Blue plaque unveiled at rectory of Thomas The Tank Engine creator
A blue plaque has been unveiled at the former rectory where Thomas And Friends author Rev Wilbert Awdry lived.
The tribute has been installed at the Old Rectory of The Holy Trinity Church in the village of Elsworth in South Cambridgeshire.
Rev Awdry, who introduced the world to Thomas The Tank Engine 75 years ago, was rector at the church from 1946-1952. Many of his books were published while he was there.
Responding to the blue plaque, which was unveiled by the Cambridge & District Blue Plaque Scheme, Rev Awdry’s daughter Veronica Chambers said: “I am delighted and moved at the news that in this 75th Anniversary year, a blue plaque has been put up at the Old Rectory in Elsworth, in tribute to my father, the man who wrote the stories about Thomas and engines with personalities… but who was also, most importantly, a very dedicated and hardworking rector.”
Rev Awdry, an Anglican clergyman who died in 1997 aged 85, created Thomas And Friends initially as a way to entertain his son, Christopher, who later took over as author.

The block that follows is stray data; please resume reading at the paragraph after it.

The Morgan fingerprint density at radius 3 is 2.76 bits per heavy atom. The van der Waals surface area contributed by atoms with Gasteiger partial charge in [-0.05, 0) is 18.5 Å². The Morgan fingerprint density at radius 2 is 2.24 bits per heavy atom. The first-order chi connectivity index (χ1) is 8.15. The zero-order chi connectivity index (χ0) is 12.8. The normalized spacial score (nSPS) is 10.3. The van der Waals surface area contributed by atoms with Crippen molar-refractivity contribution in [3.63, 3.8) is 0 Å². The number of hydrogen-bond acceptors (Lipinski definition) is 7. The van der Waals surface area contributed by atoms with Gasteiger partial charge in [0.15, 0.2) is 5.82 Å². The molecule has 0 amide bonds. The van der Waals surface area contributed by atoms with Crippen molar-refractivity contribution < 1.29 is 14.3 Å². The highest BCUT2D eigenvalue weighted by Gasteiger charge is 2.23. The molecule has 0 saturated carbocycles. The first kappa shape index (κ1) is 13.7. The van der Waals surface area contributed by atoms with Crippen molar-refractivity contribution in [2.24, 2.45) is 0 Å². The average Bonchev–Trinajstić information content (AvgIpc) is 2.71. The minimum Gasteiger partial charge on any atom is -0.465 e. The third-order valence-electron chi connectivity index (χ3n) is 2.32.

Speaking on Desert Island Discs in 1964, Rev Awdry explained why railways inspired him.
He told the programme: “Of all the mechanical contrivances made by man, the steam engine is the most human. The steam engine is an extrovert.
“He likes you to know how he’s getting on and how he’s feeling about things. On the move, locomotives, always have something to say.”
Thomas And Friends is now a globally popular brand and the characters have featured in numerous TV shows and films.
In April, the Duke of Sussex spoke of his “fond memories” of growing up watching Thomas & Friends, as he filmed an introduction to a special episode featuring the Queen and a young Prince of Wales as characters.
The Cambridge & District Blue Plaque Scheme is run by charity Cambridge Past, Present & Future, largely with the help of volunteers.